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CVS (Concurrent Versions System) is a Version Control system: it allows development teams to keep track of collectively edited files. It works for arbitary files much like the Wiki does for pages, but with much smarter handling of concurrent edits of the same text files (like source code files): Edits that don't collide (on a per-line basis) are merged into one document.

The Unreal Wiki's scripts and styles are maintained in a CVS repository. See Legacy:CVS/Wiki for more information and for a quick walkthrough on using CVS.


I can't imagine programming without it... that would be like parachuting without a parachute!

: Brian Fitzpatrick

Users check out a module from a repository, thus getting a work copy of it. By updating that work copy they can get the latest version of that module from the repository; non-colliding edits of text files are merged into the local files (rather than overwriting local changes). After updating, users can commit their changes to the repository along with a log entry. (Editing collisions must be resolved manually after updating the local copy before being able to commit changes.)

CVS keeps track of all changes and allows users to view every file's history (the list of log entries associated with a file) and any prior version of a file.

See also http://www.cvshome.org.


CVS is based on a client/server architecture, even if both client and server run on the same machine (and perhaps offline). That architecture makes it very easy for whole development teams to access a single repository that always keeps the most current files.

CVS and most (all?) of its clients are Open Source and thus free of charge.



CVS Command Line Client 
Stand-alone command line tool; most other (graphical) clients are just front-ends for this one.
TortoiseCVS lets you work with files under CVS version control directly from Windows Explorer. It's freely available under the GPL.
Graphical front-end for the CVS command-line client for Windows. Includes the command-line client.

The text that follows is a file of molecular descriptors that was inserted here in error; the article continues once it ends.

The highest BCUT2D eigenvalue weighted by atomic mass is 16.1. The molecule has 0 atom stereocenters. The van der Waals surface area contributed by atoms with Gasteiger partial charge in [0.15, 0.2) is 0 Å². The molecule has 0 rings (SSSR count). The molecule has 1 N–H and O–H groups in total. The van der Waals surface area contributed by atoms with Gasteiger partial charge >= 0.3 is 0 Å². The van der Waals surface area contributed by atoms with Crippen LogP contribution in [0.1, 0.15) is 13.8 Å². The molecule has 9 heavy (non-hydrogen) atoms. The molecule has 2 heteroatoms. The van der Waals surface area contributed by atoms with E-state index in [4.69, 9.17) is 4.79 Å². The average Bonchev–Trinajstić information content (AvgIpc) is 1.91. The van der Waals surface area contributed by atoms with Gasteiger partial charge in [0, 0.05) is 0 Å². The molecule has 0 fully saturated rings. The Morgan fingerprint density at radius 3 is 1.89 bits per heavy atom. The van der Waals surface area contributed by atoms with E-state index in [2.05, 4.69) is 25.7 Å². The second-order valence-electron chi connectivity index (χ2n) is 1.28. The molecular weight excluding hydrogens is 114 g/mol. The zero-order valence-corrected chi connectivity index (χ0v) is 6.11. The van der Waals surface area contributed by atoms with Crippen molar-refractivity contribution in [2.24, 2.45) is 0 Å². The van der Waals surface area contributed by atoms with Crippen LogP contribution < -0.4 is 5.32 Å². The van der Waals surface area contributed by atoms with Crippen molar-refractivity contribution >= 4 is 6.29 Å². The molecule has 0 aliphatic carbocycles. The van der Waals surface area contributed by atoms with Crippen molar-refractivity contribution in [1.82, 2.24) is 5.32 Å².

http://www.wincvs.org (mirrored at http://cvsgui.sourceforge.net)
Powerful and easy to use graphical frontend for the CVS command-line client. It runs on Windows, Linux/Unix and Mac OS X.
All-round coding development tool for UnrealScript – now includes simple source control for CVS repositories (update, commit, add).

Links to more graphical CVS front-ends for Windows can also be found on the command line client download page.


CVS Server for NT 
Runs as a Windows NT service.

Using the passwd file authentication method is probably the most convenient way to go unless you want to create user accounts for all CVS users on your NT system. For the passwd file method to work, create a (single) Windows NT user with exactly the permissions necessary to read/write-access the repository and specify it as your users' real user name in the passwd file you're creating.



WinCvs's Mac brother. (Not to be confused with MacCVS below.)
CVS client for the Mac, sponsored by Netscape and Mozilla.org. (Not to be confused with MacCvs above. Note the different spelling.)
Powerful and easy to use graphical frontend for the CVS command-line client. It runs on Windows, Linux/Unix and Mac OS X.


CVS is bundled with most distributions. Check man cvs for more information.

Powerful and easy to use graphical frontend for the CVS command-line client. It runs on Windows, Linux/Unix and Mac OS X.


How do I rename a file in a CVS repository? 
The simplest way is by deleting the file with its old name and re-adding it with its new name; that way you lose its entire logging history though. If you have direct file system access to the repository directory, you can also rename by copying – that method keeps the file's history and still allows you to check out old revisions by tag (though not by date).
Help! It says we have a lock but no one is doing anything! 
Go into the CVS home of the project you're working on and delete any files named #cvs.lock or anything similar. Have the person who created the lock attempt to check in or out again to see if the problem reappears before deciding it's been dealt with. The easiest solution if the problem becomes chronic is to have the developer who's causing locks to recheckout everything from CVS.
It says my password is incorrect, but I've double checked it. 
Passwords are case sensitive for most systems. Ensure that the password was typed in the case that you're attempting to use. The problem might not be your password, it might also be your username. Most modern systems won't tell you whether the username or password is incorrect to keep crackers from guessing usernames.
I just deleted a file and re-added it. The only difference was in capitalization, but now the CVS repository is acting plain crazy! 
Simple answer: Don't do this. Not unless you plan on editing the repository files by hand. To solve the problem remove the old, miscapitalized file from the CVS repository Attic, and any copies of the file from the repository itself. Then re-add the file to the repository, recommit it, and you should be good to go. The first paragraph above, "Help! It says we have a lock but no one is doing anything!" can be caused by trying to rename a file with only capitalization changes.

External Links

Related Topics


pakman: Added link to a mirror for WinCVS, original link was dead month ago, though works now.